Adapted for Maayan Chai from Likutei Sichot, Vol. 18
In honor of the Previous Rebbe's birthday on 12 Tammuz and his miraculous release from Soviet imprisonment on that day, we present short anecdotes told by the Rebbe during the year after the Previous Rebbe's passing. They are culled from the earliest talks of the Rebbe and are published by Sichos in English under the title "Proceeding Together." In these stories, "Rebbe" refers to the Previous Rebbe.
[Ed's note: 12 Tamuz corresponds to July 17 this year. The 13th of Tamuz is the day the Previous Rebbe left the Prison. Both days are celebrated by Chassidim.]
When the Rebbe Rashab [Rabbi Sholom Ber, fifth Lubavitcher Rebbe] was very ill in the year 5657 , the medical specialists in Moscow told him that he had only a few months to live. Hearing this, he told his wife, the saintly Rebbetzin Shterna Sarah, that he had decided to travel to Eretz Yisrael [the Land of Israel].
The Rebbetzin asked him, "And what will you do with your Chasidim and with Chasidut?"
Replied the Rebbe Rashab, referring to his son, the Rebbe: "Why, I'm leaving him!"
And the Rebbe was then seventeen years old!
In the early years, whenever the Rebbe Rashab traveled anywhere, he did not give his son the key to the cabinets in which he kept his manuscripts; only in later years did he do so.
On one such occasion the Rebbe entered the room where his father's papers were kept, and came upon a number of sheets of paper written by [his father's father,] the Rebbe Maharash. Having earlier accustomed himself to copy his handwriting, he took up a goose quill, as his grandfather had often done, and on one of those sheets he composed an explanation of a philosophical concept in Chasidut. Then, since he was deeply engrossed in his further perusal of his grandfather's manuscripts, his own composition was left among them when he left the room.
His father, the Rebbe Rashab, returned from abroad, lighted upon this sheet, and told his son: "This is a happy day for me; I've discovered a Chasidic discourse of my father's that I hadn't known about!"
The Rebbe said nothing in reply. A few weeks later, when his father mentioned it again, he thought over ways of remedying the situation and decided to raise the subject at yechidut [a private audience] with his father.
Entering his father's study, he was so agonized over the whole matter that he burst into tears and could not utter a word. Then, in response to his father's question, he explained that he had done something and did not know how he could possibly find atonement for it -- and told him the whole story.
"Not so terrible," replied his father.
This winter I once entered the study of the Rebbe. His head was leaning on his hand; he was deep in thought, and he said that he wanted to go to Eretz Yisrael.
I said, "How can one go? There is so much work to be done here!" The Rebbe reflected for a moment and said, "Nu--a nice thought." In his thoughts he was already in Eretz Yisrael.
When my revered father-in-law, the Rebbe, was leaving Vienna, he was accompanied to the railway station by a number of German Jews. As departure time drew near, one of them consulted his precise watch and informed the Rebbe, "One minute left! "
Replied the Rebbe, "So there's still time to do teshuva [to repent]."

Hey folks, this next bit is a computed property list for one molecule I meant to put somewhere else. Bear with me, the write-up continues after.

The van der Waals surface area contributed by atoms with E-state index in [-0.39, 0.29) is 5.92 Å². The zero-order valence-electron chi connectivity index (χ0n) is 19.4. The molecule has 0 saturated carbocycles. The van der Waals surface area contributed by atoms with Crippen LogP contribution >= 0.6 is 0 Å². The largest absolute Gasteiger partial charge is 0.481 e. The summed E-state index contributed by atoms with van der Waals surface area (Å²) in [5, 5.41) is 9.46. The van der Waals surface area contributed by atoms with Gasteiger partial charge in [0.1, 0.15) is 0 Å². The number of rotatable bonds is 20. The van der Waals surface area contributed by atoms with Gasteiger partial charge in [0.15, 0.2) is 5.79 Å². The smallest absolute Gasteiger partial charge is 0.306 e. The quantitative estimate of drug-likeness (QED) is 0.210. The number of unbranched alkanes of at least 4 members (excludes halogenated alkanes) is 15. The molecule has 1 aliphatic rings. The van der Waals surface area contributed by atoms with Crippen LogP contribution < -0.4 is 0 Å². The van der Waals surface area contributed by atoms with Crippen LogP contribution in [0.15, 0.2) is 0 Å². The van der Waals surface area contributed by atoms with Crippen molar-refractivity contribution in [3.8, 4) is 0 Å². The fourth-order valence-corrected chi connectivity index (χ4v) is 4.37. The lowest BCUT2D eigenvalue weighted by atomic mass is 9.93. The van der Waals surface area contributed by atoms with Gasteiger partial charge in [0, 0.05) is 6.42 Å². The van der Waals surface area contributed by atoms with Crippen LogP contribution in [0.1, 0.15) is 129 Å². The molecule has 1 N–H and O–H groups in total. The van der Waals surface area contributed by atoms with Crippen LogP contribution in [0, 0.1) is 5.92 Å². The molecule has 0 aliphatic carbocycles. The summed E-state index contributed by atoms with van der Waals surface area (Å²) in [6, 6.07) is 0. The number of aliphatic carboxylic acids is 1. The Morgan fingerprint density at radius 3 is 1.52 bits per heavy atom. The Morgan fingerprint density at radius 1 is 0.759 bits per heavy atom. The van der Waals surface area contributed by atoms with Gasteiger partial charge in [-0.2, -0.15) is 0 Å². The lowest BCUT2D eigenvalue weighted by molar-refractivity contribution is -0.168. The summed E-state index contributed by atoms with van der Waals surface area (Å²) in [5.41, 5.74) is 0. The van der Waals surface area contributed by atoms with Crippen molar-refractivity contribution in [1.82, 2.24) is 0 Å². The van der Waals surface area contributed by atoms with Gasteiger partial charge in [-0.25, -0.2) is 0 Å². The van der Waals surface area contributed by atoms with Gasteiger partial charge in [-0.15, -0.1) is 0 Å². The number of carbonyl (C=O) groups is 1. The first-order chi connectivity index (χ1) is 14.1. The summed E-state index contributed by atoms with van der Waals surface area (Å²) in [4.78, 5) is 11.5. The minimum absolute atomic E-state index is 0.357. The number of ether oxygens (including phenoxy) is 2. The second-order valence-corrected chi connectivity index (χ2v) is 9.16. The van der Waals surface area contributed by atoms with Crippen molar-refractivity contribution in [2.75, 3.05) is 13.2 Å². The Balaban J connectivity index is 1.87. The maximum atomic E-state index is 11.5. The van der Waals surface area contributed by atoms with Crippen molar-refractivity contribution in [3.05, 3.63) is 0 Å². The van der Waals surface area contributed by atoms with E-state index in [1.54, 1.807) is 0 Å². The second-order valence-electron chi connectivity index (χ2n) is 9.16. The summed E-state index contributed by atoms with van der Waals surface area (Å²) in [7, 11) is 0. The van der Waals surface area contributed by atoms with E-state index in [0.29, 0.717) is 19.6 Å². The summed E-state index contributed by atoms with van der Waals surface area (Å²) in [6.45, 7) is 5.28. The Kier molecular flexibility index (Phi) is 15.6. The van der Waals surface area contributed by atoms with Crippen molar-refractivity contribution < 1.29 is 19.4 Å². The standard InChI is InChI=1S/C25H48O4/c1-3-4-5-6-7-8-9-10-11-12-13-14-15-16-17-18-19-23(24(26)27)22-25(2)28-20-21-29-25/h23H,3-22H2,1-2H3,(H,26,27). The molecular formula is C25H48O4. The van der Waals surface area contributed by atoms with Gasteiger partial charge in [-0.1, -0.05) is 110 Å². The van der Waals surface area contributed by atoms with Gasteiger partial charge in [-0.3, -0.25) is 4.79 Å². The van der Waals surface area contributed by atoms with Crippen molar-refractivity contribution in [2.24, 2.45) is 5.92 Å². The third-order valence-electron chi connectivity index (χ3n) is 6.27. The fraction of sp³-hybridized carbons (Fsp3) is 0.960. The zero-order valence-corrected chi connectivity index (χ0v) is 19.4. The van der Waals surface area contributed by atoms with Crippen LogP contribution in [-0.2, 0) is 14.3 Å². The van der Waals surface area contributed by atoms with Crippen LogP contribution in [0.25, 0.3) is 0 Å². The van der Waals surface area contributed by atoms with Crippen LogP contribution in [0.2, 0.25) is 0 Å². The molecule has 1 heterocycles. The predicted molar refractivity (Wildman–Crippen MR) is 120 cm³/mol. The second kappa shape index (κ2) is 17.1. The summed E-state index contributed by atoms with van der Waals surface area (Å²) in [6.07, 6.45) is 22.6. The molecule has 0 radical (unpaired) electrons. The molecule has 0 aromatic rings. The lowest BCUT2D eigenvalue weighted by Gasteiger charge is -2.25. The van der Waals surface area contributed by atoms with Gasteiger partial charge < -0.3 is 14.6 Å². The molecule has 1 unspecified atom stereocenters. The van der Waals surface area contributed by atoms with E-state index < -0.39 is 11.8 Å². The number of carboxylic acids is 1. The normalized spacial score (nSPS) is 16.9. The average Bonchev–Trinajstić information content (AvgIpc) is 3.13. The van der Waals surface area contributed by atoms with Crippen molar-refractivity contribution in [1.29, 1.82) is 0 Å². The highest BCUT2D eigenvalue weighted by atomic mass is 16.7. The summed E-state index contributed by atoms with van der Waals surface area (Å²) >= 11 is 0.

The Rebbe Rashab and the Rebbe once visited the shul of the Maharal of Prague [in 1908]. The Rebbe wanted to go up to the attic in which the golem is to be found. He bribed the shammes, took a ladder, and climbed up.
(When the Rebbe recounted this episode I asked him what he saw up there; there was no reply.)
When the Rebbe Rashab heard about this he reprimanded his son severely, and after some time told him, "I had months of work!" (evidently, to forestall any possible ill effects.)
A certain Californian timber dealer once entered the study of my revered father-in-law, the Rebbe, for yechidut. After receiving replies to his business questions he proceeded to ask about the education of his children, but the directive which the Rebbe gave him in reply was not to his liking.
The Rebbe said: "Consider. When it came to the timber business, in which I have never engaged, you traveled a great distance to ask for my advice. But when it comes to the education of your children, which is my occupation -- and which was also the occupation of my ancestors -- you don't accept my advice?!"
When blessing the Jewish people with the Priestly blessing, the Kohahim (priests) extend their hands over the congregation. This teaches us that our prayers that others be blessed with peace, health, fulfillment, etc. for others cannot be merely "lip service." We must DO something to help another Jew, as well.
8th of Adar I, 5719 
I received your letter and was sorry to read in it that you failed in your last exam. May G-d grant that you will make good in your next exam.
It is curious that immediately after the matter of the exam, you write about your religious troubles, and evidently you see no connection between the two, despite the fact that I have, in the past repeatedly, called your attention to the interrelationship of all one's experiences with one's status in Torah and mitzvot.
If you will reflect on your experiences regarding your progress in secular study in the past two years, you will surely convince yourself that the connection is a real one, and it surprises me that you do not notice it, even though you write about one immediately after the other.
Let me again emphasize that when I say that additional efforts in matters of Torah and mitzvot will bring you additional Divine blessings in all your undertakings (including your exams), I mean by such "efforts," above all, the actual practice of the mitzvot in everyday life, and next also the strengthening of your faith.
The very fact that your religious troubles, i.e. your weakened faith, have immediately reflected themselves in a way for which there is no apparent "scientific" explanation -- for what scientific connection can there be between faith in G-d and an examination in applied science -- only goes to show that "scientific" explanation is not always a reliable method.